Last reviewed 01/2018

The pleura are a pair of mesothelial cell sheets which surround the lungs on both sides. They divide the thoracic cavity up into two discrete pleural cavities.

The pleural membranes can be divided into:

  • visceral pleura, which lines the outer surface of the lung
  • parietal pleura, which lines the inside of the thoracic cavity and lies outside of visceral pleura

The visceral and parietal pleura are smooth and secrete a small amount of fluid which occupies the space between them; this space is termed the pleural cavity. The fluid permits free movement of the lung as its expands and contracts during the phases of respiration. It is present at negative pressure within a pleural cavity and this encourages the visceral pleura to expand against the natural elasticity of the deeper lung. Hence, the majority of the pleural membrane surface is in close apposition.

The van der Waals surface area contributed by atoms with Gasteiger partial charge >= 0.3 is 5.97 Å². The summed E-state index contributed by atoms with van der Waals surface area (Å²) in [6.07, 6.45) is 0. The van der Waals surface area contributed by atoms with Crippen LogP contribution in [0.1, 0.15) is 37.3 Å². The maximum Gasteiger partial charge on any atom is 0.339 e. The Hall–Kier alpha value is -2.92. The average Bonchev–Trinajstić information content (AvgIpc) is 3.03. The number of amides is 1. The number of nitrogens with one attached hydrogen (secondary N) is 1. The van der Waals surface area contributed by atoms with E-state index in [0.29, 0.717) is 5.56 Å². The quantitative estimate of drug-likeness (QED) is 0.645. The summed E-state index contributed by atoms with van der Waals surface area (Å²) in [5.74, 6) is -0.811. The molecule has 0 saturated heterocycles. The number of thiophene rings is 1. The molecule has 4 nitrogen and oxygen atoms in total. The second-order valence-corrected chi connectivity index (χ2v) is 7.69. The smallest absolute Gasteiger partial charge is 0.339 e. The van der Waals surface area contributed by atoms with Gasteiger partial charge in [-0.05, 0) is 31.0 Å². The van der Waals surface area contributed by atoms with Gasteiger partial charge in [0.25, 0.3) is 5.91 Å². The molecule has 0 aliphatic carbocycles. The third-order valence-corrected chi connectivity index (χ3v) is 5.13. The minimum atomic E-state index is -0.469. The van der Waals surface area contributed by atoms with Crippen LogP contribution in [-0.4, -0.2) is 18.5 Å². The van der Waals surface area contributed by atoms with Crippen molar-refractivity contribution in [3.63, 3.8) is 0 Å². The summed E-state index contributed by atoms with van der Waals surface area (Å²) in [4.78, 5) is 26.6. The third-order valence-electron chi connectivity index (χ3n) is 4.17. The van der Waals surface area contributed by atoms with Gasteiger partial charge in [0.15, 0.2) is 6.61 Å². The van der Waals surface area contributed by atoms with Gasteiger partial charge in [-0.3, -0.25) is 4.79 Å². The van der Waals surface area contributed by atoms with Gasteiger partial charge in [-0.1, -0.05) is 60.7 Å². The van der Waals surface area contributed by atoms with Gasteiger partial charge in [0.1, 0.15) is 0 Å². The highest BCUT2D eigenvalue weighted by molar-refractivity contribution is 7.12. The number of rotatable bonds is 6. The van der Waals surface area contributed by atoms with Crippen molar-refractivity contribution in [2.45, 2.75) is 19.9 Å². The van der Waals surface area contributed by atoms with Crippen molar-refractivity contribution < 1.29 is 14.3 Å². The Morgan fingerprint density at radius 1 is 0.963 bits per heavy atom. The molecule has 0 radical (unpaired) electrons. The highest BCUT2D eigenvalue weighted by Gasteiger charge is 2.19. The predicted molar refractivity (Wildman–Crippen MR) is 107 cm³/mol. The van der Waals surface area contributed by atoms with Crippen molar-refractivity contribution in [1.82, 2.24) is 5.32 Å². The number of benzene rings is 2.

The pleura may be affected by a range of conditions e.g. infection - pleuritis or pleurisy - and malignancy - mesothelioma. The potential space of the pleural cavities can be occupied by a variety of pathologies including air - pneumothorax - pus - empyema - and blood - haemothorax.